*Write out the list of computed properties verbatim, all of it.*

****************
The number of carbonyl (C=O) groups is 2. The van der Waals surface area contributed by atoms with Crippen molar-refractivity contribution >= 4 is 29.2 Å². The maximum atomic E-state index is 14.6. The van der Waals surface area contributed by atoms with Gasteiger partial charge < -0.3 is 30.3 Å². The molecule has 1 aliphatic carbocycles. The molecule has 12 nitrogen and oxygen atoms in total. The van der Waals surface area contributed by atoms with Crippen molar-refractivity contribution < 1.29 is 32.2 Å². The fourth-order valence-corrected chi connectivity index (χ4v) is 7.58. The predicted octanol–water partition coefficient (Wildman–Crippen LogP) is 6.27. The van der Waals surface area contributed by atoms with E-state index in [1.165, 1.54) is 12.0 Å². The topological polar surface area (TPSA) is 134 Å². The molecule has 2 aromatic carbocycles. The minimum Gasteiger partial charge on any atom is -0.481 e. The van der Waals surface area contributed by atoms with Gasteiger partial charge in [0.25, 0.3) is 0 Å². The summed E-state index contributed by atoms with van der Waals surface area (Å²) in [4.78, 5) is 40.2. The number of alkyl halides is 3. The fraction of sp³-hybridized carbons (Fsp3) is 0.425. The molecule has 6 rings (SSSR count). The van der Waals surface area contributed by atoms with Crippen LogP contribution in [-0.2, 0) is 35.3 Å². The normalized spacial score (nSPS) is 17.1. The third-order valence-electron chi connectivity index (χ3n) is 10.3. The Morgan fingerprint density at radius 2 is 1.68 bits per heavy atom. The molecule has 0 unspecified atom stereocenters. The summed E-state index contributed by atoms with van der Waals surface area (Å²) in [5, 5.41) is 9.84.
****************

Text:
The number of carbonyl (C=O) groups is 2. The van der Waals surface area contributed by atoms with Crippen molar-refractivity contribution >= 4 is 29.2 Å². The maximum atomic E-state index is 14.6. The van der Waals surface area contributed by atoms with Gasteiger partial charge < -0.3 is 30.3 Å². The molecule has 1 aliphatic carbocycles. The molecule has 12 nitrogen and oxygen atoms in total. The van der Waals surface area contributed by atoms with Crippen molar-refractivity contribution < 1.29 is 32.2 Å². The fourth-order valence-corrected chi connectivity index (χ4v) is 7.58. The predicted octanol–water partition coefficient (Wildman–Crippen LogP) is 6.27. The van der Waals surface area contributed by atoms with E-state index in [1.165, 1.54) is 12.0 Å². The topological polar surface area (TPSA) is 134 Å². The molecule has 2 aromatic carbocycles. The minimum Gasteiger partial charge on any atom is -0.481 e. The van der Waals surface area contributed by atoms with Gasteiger partial charge in [0.25, 0.3) is 0 Å². The summed E-state index contributed by atoms with van der Waals surface area (Å²) in [4.78, 5) is 40.2. The number of alkyl halides is 3. The fraction of sp³-hybridized carbons (Fsp3) is 0.425. The molecule has 6 rings (SSSR count). The van der Waals surface area contributed by atoms with Crippen LogP contribution in [-0.2, 0) is 35.3 Å². The normalized spacial score (nSPS) is 17.1. The third-order valence-electron chi connectivity index (χ3n) is 10.3. The Morgan fingerprint density at radius 2 is 1.68 bits per heavy atom. The molecule has 0 unspecified atom stereocenters. The summed E-state index contributed by atoms with van der Waals surface area (Å²) in [5, 5.41) is 9.84.